But they got one of the best ones they could tonight. The students gracefully and politely listened as adults that have come from 5 generations in that town gave their opinions about the "indian " mascot. It represented honor to them, integrity to who they were. Most genuinely did not believe they were being racist by invoking the mascot, but they were in fact remembering and honoring Native Americans. (Who they believed did not mind the name "Indians"). They spoke of relatives who had passed away who were "Indians" (athletes from this particular town, bonded by tradition)  and how this move dishonors them. And the story was told of  the 80s football state championship where the 18-0 snowy half time deficit was overcome by a rally that started with an Indian chant (I admit I cringed at that one) . I believe that listening to and tolerating views you do not share, is one of the best human skills in the 21st century.

Everything was going along predictably uncomfortably for everyone, until it took a sharp turn few were expecting. An older  Native American woman got up to explain that her father had been forced to leave his home and go to a military school, and was disgraced by his American classmates. That her father taught her to not give up on who she was . But the cultural references to Native Americans were hers to make, not the white rural people who may have happened to live in an area once long ago populated by Native Americans ( which by the way, would be every where in America) . This woman was proud of the BOE that they were giving their students a symbol (Eagle) to be proud of and that it could represent joy and power and inclusiveness to the whole community without possibly alienating anyone.  She was hard to argue with !

The "Save the Indians " crew,  I will call them, changed the tune to "change is ok" , but the process was wrong, it should be a referendum of the whole town (like 15 years ago) , resignations were called for, accusations of political posturing flew around,  but the very best idea was called for by some sensible people who were there to support the students and the BOE. They said that it was apparent that the entire community would benefit from cultural sensitivity and tolerance training. (couldn't we all ?!) Just maybe plan the vote for after the training !

I think about my daughter and her passionate writing about gun control laws and the political climate today where everyone has so much to say but doesn't appear to be hearing one another. I think about the many people who let tradition, and agreement with their elders as a bonding experience, get in the way of accepting new and progressive ideas that are inclusive of all humans. But I've seen change in my lifetime and I hope our children get to see much more.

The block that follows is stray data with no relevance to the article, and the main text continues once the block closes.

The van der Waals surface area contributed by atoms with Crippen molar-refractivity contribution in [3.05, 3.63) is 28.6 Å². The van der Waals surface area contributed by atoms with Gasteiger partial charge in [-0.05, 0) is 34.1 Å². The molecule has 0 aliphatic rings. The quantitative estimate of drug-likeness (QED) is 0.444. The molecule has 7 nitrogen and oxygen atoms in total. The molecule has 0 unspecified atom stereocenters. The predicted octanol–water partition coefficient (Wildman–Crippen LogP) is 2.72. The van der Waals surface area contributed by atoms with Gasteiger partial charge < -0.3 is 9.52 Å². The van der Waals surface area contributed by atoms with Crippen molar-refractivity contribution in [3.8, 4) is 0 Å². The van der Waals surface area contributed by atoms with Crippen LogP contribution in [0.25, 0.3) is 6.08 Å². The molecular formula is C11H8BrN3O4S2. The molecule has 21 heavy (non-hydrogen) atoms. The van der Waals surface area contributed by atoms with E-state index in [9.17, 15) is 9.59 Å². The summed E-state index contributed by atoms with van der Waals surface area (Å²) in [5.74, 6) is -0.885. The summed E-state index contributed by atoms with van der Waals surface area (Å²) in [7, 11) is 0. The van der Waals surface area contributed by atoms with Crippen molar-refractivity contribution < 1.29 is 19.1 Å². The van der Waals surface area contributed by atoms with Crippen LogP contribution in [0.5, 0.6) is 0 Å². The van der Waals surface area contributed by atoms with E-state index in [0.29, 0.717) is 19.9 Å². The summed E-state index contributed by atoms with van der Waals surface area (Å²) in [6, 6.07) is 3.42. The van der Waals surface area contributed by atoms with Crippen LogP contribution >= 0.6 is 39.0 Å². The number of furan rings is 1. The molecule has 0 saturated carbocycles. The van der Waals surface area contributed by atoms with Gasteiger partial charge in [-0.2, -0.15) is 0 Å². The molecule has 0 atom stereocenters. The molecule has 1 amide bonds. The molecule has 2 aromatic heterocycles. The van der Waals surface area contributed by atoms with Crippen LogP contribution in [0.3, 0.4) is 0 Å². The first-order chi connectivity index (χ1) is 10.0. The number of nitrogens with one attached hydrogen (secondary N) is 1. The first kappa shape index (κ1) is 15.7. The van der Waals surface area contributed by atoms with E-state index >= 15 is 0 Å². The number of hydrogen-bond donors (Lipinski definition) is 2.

Maybe the circus and the monkeys do belong to all of us jointly ?

Saturday, November 7, 2015

November already ?

I mentioned that this year started off rough for me, but I cannot believe we are approaching the end of the first marking period ! I have gotten into a nice routine with my grade 6 students and it is very heart warming to see some of the grade 7 and 8 students I have for extension periods getting excited about their social justice projects.

I designed a collaborative TV news segment project to start the year in grade 6 . We were all quite excited to hear about the discovery of Homo Naledi, a hominid and early ancestor to humans. The students had a lot of fun with art, acting, and collaboration. And I think they understand what scientists know about the development of early man... at least they now understand that humans and dinosaurs did not exist at the same time . "Damn you" Flintstones...

Parent conferences occurred earlier this month. That always solves so many mysteries. Apples don't usually fall too far from trees. And trust me, my district has plenty of very strong important established trees, with a lot of pressure for those apples to live up to. But, in the same classroom I have students who are hurting because they don't have all the same advantages. It always makes you realize that you do have to take each case completely separately.

Next up, I am trying to expand my differentiation options. We study ancient river valley civilizations in MP 2 ; Mesopotamia, Egypt, India, China... To go along with all my normal teaching strategies I am going to have students choose a "lens" in which to view, compare and contrast these civilizations as we learn about them. They can choose from builder, performer and artist. We are going to have a showcase at the end. The builders are going to get to choose from Minecraft or 3d materials, Performers can show everyday life in these civilizations through skits, dance or song, and the artists can recreate sculpture, painting, drawing, computer presentation or any combination of these.

My hope is to make the classroom a place of excitement, discovery and joy. If I am going to spend all day with 11/12 year olds, I want them busy enough that they are not plotting how they are going to overthrow and torture me !

I did a college fair last week as an F&M alumni. I watched totally clueless juniors and seniors try to get information about this very big decision they face. I thought of my own college age kids and the angst I had as an 17 year old trying to make that decision. I then thought back to my college experience that ended in a totally different direction than it started (I had absolutely no intention of becoming a teacher) As it turns out I can't imagine investing my life in any other field . But I'm also very glad I formed that journey at F&M, which I most certainly would not have chosen had I known the ending. Some of my best lifelong friends came from my college experience.

So I hope everyone enjoys their journeys and all the wonderful, or sometimes bittersweet twists and turns life provides for us. Remember, if you try to keep joy around you, it is so much more bearable.


Wednesday, September 23, 2015